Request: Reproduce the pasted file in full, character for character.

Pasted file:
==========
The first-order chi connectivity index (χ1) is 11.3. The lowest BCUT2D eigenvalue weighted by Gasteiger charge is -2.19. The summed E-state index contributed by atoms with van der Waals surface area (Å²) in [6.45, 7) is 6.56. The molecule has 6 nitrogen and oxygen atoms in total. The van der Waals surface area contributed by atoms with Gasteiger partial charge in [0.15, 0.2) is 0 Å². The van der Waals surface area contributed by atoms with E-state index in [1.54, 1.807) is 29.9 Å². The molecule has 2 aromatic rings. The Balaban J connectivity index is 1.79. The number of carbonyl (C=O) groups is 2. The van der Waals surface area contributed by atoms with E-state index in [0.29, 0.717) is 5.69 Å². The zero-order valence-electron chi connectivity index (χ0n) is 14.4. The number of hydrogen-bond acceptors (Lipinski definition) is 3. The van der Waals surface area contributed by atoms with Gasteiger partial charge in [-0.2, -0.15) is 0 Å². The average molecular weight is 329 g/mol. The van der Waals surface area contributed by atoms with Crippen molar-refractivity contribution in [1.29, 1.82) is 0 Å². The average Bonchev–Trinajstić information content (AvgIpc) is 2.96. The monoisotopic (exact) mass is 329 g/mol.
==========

The first-order chi connectivity index (χ1) is 11.3. The lowest BCUT2D eigenvalue weighted by Gasteiger charge is -2.19. The summed E-state index contributed by atoms with van der Waals surface area (Å²) in [6.45, 7) is 6.56. The molecule has 6 nitrogen and oxygen atoms in total. The van der Waals surface area contributed by atoms with Gasteiger partial charge in [0.15, 0.2) is 0 Å². The van der Waals surface area contributed by atoms with E-state index in [1.54, 1.807) is 29.9 Å². The molecule has 2 aromatic rings. The Balaban J connectivity index is 1.79. The number of carbonyl (C=O) groups is 2. The van der Waals surface area contributed by atoms with E-state index in [0.29, 0.717) is 5.69 Å². The zero-order valence-electron chi connectivity index (χ0n) is 14.4. The number of hydrogen-bond acceptors (Lipinski definition) is 3. The van der Waals surface area contributed by atoms with Gasteiger partial charge in [-0.2, -0.15) is 0 Å². The average molecular weight is 329 g/mol. The van der Waals surface area contributed by atoms with Crippen molar-refractivity contribution in [1.29, 1.82) is 0 Å². The average Bonchev–Trinajstić information content (AvgIpc) is 2.96. The monoisotopic (exact) mass is 329 g/mol.